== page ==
WordPress plugins do not have to be bloated resource hogs

The blog was getting timeouts when I posted or scheduled an article. After much gnashing of teeth, I discovered the culprit was an incredibly ill-mannered WordPress plugin called Blackbird Pie. This seemingly innocuous plugin displays a tweet in a post, but does so by insane amounts of database queries.

From the WordPress forums

It turns out this plugin is returning all registered users on the site, looping through them and retrieving the meta data for each using a separate query for each and storing this on every page load, simply to check and see if there’s a stored twitter handle available for the post author of the current post in the loop.

It’s really kind of appalling that a plugin can be that sloppily written with no apparent concern for overhead and processing time.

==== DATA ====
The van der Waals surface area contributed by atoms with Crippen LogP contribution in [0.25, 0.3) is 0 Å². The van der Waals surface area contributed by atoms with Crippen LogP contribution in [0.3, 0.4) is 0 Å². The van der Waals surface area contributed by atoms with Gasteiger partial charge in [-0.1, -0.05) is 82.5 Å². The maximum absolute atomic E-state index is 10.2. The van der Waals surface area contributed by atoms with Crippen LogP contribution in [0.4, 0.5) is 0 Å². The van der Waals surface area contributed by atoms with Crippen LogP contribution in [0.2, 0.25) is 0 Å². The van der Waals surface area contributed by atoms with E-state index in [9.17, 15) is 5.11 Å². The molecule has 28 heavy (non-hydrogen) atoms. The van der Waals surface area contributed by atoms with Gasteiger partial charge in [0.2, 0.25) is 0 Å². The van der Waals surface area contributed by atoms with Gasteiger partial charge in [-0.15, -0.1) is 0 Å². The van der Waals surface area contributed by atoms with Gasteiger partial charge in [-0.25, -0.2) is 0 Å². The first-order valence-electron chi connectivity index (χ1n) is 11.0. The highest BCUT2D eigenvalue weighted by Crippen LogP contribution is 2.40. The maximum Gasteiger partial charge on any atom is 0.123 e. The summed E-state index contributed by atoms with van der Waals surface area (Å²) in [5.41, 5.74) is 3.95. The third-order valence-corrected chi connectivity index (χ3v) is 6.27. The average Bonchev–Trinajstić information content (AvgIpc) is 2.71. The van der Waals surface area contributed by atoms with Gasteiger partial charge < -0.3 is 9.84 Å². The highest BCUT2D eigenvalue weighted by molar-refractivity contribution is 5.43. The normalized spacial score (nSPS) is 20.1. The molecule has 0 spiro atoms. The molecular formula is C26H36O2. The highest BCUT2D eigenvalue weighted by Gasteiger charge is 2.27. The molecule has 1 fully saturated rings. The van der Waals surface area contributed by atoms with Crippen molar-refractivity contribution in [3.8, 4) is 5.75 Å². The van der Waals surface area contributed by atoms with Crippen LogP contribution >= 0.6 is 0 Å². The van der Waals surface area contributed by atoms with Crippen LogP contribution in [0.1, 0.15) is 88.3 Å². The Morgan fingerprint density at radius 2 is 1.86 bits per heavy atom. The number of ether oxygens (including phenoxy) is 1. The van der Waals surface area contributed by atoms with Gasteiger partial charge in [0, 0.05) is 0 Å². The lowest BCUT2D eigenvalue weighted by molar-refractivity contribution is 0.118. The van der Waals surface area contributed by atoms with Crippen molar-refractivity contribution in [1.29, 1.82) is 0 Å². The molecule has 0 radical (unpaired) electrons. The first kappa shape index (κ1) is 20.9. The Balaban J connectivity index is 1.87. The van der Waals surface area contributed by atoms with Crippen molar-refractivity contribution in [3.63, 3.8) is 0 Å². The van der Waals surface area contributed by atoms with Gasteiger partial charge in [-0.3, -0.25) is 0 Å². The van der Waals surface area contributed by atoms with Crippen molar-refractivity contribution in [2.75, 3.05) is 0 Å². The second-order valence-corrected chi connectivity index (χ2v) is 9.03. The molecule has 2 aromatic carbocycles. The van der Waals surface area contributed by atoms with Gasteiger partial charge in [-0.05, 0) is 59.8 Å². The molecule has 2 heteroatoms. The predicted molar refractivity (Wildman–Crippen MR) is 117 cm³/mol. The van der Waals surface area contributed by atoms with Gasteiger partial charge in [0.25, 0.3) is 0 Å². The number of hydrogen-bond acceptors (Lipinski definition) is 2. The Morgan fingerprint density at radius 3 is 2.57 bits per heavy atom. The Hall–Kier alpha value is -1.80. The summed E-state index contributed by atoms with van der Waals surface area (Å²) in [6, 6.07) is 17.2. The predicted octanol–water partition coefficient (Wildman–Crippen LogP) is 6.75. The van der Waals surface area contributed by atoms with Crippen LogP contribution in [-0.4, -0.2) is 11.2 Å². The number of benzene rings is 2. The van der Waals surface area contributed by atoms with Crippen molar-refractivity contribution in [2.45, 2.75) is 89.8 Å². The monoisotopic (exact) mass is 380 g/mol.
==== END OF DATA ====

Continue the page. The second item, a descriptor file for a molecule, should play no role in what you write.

1. If the scripts would load asynchronously then there wouldn’t be a problem with most of the scripts (aka plug-ins, widets, etc.). So like in your issue with Blackbird Pie, it wouldn’t bog down the rest of the page and yes you would have to wait until the script loaded to see the content that the script loaded, but the rest of the page would be there for you to see while it’s waiting on the script to display the twitter stuff. Very sloppy programming indeed. I won’t even go into the w3c validation errors that wordpress is notorious for. But if you want to pull out more hair, try checking your pages at http://validator.w3.org

  2. Polizeros only had a few errors on the validator. I try to run clean code with as few plugins as possible. My major plugins are W3 Total Cache, WordPress SEO, Backup Buddy, Disqus, and WP Touch Pro (mobile site.)

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